This month, we’re feeling really positive at Homemade London; we’re about to open a second venue, exciting new projects are in the pipeline and we’ve had a recent flurry of feedback from happy clients. The things I’m perhaps most proud of are my team of designers, who are also achieving things in their own right, and one of our favourite customers, who has just launched her interiors business partly developed through the skills and contacts she gained with us.
All this new success has made me feel like sharing the love, so this week I’ve signed up to a mentorship programme for creatives. I don’t claim to have the answers (if you’ve read any of my previous columns this will be pretty self-evident), but I do recognise the importance of business support – and I’ve been lucky enough to have had lots of help along the way. But lately, as my role at Homemade London has developed from one where I do absolutely everything to more of a managerial one, it’s one of my most terrible bosses to date who has been an unlikely source of inspiration.
When I left university in 1995, during a period of recession, I ended up taking the first job I was offered. This happened to be at the recruitment agency I visited to find the job in the first place – they were impressed by my enthusiasm (or perhaps desperation), and I was flattered.
Alarm bells rang from the start – although the business had been going for more than 15 years, I would be the sole employee and my experience of recruitment to date had been limited to interviewing flatmates. I wasn’t to be on my own for long though, as the first few weeks were spent looking for a team of graduate trainees to join me and I had great fun devising a convoluted interview process that even Alan Sugar would have considered extreme. By the time my first month had passed, I hadn’t picked up the phone to a client once (it never rang and I wasn’t asked to), but I thought this was OK because the owner was busy tucked away in his office ‘doing business’.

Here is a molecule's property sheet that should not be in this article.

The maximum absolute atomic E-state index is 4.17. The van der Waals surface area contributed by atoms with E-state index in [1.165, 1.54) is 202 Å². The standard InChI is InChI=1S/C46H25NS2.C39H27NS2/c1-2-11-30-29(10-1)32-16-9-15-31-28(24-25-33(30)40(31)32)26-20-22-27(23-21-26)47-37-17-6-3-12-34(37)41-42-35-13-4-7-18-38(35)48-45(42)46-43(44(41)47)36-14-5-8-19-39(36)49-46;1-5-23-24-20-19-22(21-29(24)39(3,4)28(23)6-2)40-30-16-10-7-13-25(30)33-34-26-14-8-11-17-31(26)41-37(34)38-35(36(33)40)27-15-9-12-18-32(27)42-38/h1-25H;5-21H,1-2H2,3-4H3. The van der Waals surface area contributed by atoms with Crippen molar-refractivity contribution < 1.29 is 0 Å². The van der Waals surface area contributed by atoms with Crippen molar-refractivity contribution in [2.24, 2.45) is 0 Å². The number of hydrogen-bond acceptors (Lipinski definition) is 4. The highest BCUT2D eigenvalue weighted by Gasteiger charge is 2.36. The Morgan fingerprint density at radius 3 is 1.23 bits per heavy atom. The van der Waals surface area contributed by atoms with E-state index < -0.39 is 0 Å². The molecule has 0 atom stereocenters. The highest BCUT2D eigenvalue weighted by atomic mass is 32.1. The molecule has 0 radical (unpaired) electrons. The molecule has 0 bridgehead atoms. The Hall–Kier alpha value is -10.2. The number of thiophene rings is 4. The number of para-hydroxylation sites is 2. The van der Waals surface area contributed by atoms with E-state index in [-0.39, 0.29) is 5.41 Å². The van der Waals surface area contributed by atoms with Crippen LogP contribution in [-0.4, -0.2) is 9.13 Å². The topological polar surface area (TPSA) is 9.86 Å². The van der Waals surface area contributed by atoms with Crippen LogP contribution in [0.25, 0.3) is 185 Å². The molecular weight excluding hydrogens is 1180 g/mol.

Six weeks into the job and we became a team of three bright young recruiters – without an ounce of industry experience between us and, unfortunately, as it turned out, no clients and no leads. But we were definitely keen and we picked up our phones with gusto and started to call HR departments all over London; and a few other cities largely by mistake. Some took pity on us and sent us their job descriptions but the only candidates on our books were the desperate ones who couldn’t get placed with the proper agencies. Three months into the job and the team finally celebrated our first success: I managed to place a part-time book-keeper in a small shoe firm.
But we knew this triumph was tainted – largely due to the fact that the candidate was massively overqualified for the job as the former financial director of a major oil firm – so, all for one and one for all, we decided to turn our talents to finding new jobs of our own.
There’s nothing worse than working for a failing business and I put myself in the position of my poor boss who had to watch his firm disintegrate before his eyes – what was he thinking shutting himself away in his office when he must have realised that he wasn’t going to be able to rely upon his team to make his millions for him?
Luckily, the inspiration I’ve taken from this source has been ‘what not to do’. And, while I hope Homemade London bears little resemblance to that particular ailing company, both businesses are service-driven and rely upon effective and engaging staff. So, the experience of being a rubbish employee does tap into my fear of possibly also being a rubbish boss.
The key thing this has taught me is that your team is an extension of you – and you need to find the best way for them to represent you appropriately. Even if you don’t have all the answers, mentoring and talking to your team will help you as much as it helps them.